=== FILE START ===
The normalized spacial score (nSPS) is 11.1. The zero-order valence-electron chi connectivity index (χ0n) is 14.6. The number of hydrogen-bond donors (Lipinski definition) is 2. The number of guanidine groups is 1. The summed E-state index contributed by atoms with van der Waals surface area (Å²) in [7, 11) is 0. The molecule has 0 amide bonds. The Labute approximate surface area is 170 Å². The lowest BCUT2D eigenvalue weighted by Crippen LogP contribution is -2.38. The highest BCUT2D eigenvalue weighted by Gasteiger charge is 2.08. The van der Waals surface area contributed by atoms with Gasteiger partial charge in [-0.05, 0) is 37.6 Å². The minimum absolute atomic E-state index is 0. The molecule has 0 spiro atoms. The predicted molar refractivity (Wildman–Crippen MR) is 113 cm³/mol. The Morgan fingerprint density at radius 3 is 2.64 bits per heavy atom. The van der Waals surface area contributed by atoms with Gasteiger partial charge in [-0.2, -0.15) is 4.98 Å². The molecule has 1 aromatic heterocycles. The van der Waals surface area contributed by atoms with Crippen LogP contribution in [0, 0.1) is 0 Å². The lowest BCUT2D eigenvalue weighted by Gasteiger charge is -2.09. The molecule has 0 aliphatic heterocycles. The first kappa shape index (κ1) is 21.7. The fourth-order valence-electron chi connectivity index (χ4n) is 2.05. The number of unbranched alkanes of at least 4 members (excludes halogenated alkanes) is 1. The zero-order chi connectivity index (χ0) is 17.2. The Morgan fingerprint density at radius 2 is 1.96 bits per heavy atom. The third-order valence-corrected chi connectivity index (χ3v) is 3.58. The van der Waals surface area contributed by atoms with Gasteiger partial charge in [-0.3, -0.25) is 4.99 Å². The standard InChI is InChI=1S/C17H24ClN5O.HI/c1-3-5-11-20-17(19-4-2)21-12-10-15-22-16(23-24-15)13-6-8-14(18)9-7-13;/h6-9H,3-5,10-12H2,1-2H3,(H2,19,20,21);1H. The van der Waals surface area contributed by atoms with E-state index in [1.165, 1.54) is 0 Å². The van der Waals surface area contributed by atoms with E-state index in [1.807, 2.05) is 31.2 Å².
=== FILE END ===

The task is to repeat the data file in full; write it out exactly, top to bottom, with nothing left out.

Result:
The normalized spacial score (nSPS) is 11.1. The zero-order valence-electron chi connectivity index (χ0n) is 14.6. The number of hydrogen-bond donors (Lipinski definition) is 2. The number of guanidine groups is 1. The summed E-state index contributed by atoms with van der Waals surface area (Å²) in [7, 11) is 0. The molecule has 0 amide bonds. The Labute approximate surface area is 170 Å². The lowest BCUT2D eigenvalue weighted by Crippen LogP contribution is -2.38. The highest BCUT2D eigenvalue weighted by Gasteiger charge is 2.08. The van der Waals surface area contributed by atoms with Gasteiger partial charge in [-0.05, 0) is 37.6 Å². The minimum absolute atomic E-state index is 0. The molecule has 0 spiro atoms. The predicted molar refractivity (Wildman–Crippen MR) is 113 cm³/mol. The Morgan fingerprint density at radius 3 is 2.64 bits per heavy atom. The van der Waals surface area contributed by atoms with Gasteiger partial charge in [-0.2, -0.15) is 4.98 Å². The molecule has 1 aromatic heterocycles. The van der Waals surface area contributed by atoms with Crippen LogP contribution in [0, 0.1) is 0 Å². The lowest BCUT2D eigenvalue weighted by Gasteiger charge is -2.09. The molecule has 0 aliphatic heterocycles. The first kappa shape index (κ1) is 21.7. The fourth-order valence-electron chi connectivity index (χ4n) is 2.05. The number of unbranched alkanes of at least 4 members (excludes halogenated alkanes) is 1. The zero-order chi connectivity index (χ0) is 17.2. The Morgan fingerprint density at radius 2 is 1.96 bits per heavy atom. The third-order valence-corrected chi connectivity index (χ3v) is 3.58. The van der Waals surface area contributed by atoms with Gasteiger partial charge in [-0.3, -0.25) is 4.99 Å². The standard InChI is InChI=1S/C17H24ClN5O.HI/c1-3-5-11-20-17(19-4-2)21-12-10-15-22-16(23-24-15)13-6-8-14(18)9-7-13;/h6-9H,3-5,10-12H2,1-2H3,(H2,19,20,21);1H. The van der Waals surface area contributed by atoms with E-state index in [1.165, 1.54) is 0 Å². The van der Waals surface area contributed by atoms with E-state index in [1.807, 2.05) is 31.2 Å².